Huaxia Bank has been held liable for the sale of unauthorised wealth management products issued by a third-party investment company, as analysts warn of such dangers facing the sector.

An employee at the bank’s Jiading branch in Shanghai sold the instruments issued by Zhongding Wealth Investment Center without permission of the bank, Reuters reported.

"Currently, investors think Huaxia Bank must take the responsibility and no matter what we argue, they won’t listen to us. So we must let the police and judiciary decide the different responsibilities of all parties involved in this case," a spokesman said. "But it cannot be understood that the bank will pay for the default."

Police investigation is underway and reports have claimed the banks have stopped making payments.

The incident, underscores the reputational risk incurred in selling wealth management products to investors, said a recent Fitch report.

The report highlighted the issuance of wealth management products by Chinese banks presents growing risks for the sector as larger amounts of funding are sourced through this channel.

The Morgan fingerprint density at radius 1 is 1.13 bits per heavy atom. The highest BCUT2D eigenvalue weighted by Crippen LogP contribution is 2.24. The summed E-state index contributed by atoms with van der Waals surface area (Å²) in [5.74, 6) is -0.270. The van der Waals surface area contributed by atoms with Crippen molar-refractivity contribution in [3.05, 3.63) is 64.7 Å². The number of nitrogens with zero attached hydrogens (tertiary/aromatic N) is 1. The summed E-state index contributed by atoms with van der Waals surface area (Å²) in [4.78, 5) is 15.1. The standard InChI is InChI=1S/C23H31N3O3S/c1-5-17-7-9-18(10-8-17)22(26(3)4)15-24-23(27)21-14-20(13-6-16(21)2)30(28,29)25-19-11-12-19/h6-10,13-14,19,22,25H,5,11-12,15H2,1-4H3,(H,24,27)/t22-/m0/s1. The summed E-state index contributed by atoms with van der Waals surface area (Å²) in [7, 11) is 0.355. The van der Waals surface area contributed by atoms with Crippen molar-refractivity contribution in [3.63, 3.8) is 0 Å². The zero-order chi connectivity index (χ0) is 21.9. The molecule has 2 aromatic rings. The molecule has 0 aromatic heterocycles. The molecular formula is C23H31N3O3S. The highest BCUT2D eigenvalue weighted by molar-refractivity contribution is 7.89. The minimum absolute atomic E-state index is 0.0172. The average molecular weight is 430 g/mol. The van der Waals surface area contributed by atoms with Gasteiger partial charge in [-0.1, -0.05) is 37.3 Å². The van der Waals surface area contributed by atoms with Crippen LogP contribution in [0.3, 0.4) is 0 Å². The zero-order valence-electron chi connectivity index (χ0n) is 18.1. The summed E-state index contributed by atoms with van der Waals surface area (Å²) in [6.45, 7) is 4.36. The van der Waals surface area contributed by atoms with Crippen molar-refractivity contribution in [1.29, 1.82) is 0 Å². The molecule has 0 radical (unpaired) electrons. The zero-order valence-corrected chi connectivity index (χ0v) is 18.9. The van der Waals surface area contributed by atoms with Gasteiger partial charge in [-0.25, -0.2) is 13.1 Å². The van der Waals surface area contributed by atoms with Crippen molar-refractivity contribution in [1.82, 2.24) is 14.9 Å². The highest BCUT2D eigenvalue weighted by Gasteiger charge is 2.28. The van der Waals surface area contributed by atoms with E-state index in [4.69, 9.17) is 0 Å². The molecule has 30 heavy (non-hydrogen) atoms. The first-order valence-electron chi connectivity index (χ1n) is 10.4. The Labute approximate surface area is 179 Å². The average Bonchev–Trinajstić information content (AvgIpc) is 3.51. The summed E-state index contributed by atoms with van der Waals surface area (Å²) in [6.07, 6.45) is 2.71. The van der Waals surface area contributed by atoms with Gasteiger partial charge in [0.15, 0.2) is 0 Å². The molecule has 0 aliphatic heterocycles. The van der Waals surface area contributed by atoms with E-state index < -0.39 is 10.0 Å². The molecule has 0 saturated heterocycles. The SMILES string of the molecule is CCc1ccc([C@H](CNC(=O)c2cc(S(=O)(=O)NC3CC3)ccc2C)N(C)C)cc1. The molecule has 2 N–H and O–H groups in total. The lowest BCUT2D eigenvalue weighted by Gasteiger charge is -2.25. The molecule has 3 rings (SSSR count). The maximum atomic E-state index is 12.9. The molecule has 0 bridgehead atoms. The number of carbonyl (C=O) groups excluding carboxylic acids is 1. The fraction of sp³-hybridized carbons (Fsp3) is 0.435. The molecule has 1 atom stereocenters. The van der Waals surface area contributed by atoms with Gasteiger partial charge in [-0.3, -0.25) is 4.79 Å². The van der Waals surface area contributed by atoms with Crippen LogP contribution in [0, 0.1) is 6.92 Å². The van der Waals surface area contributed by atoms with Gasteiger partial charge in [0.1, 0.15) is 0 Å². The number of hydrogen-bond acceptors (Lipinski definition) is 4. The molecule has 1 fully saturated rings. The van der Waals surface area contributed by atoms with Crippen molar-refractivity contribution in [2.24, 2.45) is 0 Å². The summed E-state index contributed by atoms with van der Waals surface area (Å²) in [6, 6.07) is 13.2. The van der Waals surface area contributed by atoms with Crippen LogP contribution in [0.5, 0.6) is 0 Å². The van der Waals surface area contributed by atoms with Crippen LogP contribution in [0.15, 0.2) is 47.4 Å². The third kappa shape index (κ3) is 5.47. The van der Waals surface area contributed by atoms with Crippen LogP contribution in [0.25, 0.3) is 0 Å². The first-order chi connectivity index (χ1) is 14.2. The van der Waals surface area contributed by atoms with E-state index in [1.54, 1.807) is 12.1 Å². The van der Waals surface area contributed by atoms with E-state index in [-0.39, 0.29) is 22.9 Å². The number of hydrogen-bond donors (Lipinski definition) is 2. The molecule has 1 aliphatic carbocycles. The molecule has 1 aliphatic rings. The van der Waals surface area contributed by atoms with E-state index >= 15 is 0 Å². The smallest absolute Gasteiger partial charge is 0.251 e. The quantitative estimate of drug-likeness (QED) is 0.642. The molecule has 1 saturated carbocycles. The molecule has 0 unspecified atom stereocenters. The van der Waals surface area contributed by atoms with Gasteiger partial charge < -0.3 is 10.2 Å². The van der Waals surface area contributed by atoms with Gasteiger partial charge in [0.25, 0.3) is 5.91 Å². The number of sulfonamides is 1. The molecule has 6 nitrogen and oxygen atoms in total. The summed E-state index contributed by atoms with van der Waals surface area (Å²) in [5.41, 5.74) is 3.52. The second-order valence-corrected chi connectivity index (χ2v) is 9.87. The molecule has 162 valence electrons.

"Managing wealth management products issuance and payouts is becoming a growing logistical challenge," Charlene Chu, head of Chinese banks’ ratings at Fitch, said. "Add to this poor disclosure plus the fact that many of the assets and liabilities spend much of their life off-balance sheet and there is clearly cause for concern."

While wealth management products are similar to time deposits, banks can freely set interest rates of the former, the report explained. As a result, many of the assets and liabilities stay off the balance sheets.

Furthermore, unlike previous years, recent issuance has been driven mainly by non-state banks, with a majority of investment taking place among joint-stock and city and rural commercial banks. The lack of liquid assets and a small deposit bases make them more susceptible for repayment issues.